Some books are always in high demand. Factors such as their condition, edition, or year can determine whether or not they have a high resell value, so it may be worth checking online. Likewise, textbooks are always in high demand, so you may be able to get some money back by reselling them.

Your best bet to find out the price point of your books is to research book buyback programs. Book price comparison tools such as BookScouter are also incredibly helpful in determining the average price of certain books, which may help you decide if it’s worth selling them. If they aren’t in good condition, then you can consider shredding them to recycle the paper better.

4. Donate Books to a Cause You Love

Donations are your best option if some books are not marketable or you are not interested in selling them. It allows them to extend their utility lifespan while, at the same time, you can make a difference for someone who needs it.

Most people first consider gifting the books to someone they care about—friends, family, or acquaintances. Another option is donating the books to local libraries, charities, or organizations you feel passionate about.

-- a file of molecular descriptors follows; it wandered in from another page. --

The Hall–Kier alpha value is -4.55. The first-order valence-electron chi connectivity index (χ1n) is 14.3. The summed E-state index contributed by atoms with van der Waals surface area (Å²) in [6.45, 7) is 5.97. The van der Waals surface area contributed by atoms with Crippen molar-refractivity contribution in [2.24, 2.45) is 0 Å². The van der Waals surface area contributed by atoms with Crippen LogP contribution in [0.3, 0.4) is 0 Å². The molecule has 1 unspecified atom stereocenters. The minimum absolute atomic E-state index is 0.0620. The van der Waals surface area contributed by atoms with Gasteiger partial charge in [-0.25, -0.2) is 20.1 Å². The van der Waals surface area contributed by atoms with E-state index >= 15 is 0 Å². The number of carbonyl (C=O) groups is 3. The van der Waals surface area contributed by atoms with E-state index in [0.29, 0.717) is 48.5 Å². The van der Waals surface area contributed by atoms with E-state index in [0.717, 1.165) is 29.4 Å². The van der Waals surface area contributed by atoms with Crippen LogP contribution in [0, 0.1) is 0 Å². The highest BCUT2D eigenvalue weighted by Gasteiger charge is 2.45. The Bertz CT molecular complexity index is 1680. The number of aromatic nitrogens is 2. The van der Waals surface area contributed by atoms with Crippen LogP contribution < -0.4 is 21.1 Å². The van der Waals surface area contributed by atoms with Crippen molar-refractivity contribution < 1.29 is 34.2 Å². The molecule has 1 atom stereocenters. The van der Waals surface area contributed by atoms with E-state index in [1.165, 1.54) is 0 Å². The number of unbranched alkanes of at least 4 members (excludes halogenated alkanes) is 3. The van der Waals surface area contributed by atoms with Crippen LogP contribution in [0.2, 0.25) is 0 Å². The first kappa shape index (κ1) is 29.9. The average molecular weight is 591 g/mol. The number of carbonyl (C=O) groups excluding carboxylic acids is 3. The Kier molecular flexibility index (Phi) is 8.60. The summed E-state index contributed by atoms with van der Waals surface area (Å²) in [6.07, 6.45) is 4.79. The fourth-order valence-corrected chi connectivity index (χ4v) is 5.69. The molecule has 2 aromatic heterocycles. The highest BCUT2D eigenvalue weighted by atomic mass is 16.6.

Some popular choices beyond the local alternatives in your city include Books for Africa and the Prison Book Program. However, check their guidelines to ensure your books are exactly what they seek.

5. Consider Upcycling

After selling or donating most of the books, you’ll be left with the ones that did not fit the bill. Perhaps they are too old, too damaged, or not in high demand anymore.

In such cases, the books themselves may not be useful to you anymore, but perhaps the pages and structure they provide could be repurposed into something else altogether. Case in point? Upcycling.

If you are creative or daring enough to try, consider repurposing old books with DIY tutorials and guides. With enough know-how and some step-by-step online articles, you can use hardcover books’ spines to make boxes that hide valuable goods or transform old pages into beautiful junk journals. The final goal is to give these books a second life and ensure the materials used to create them don’t go to waste.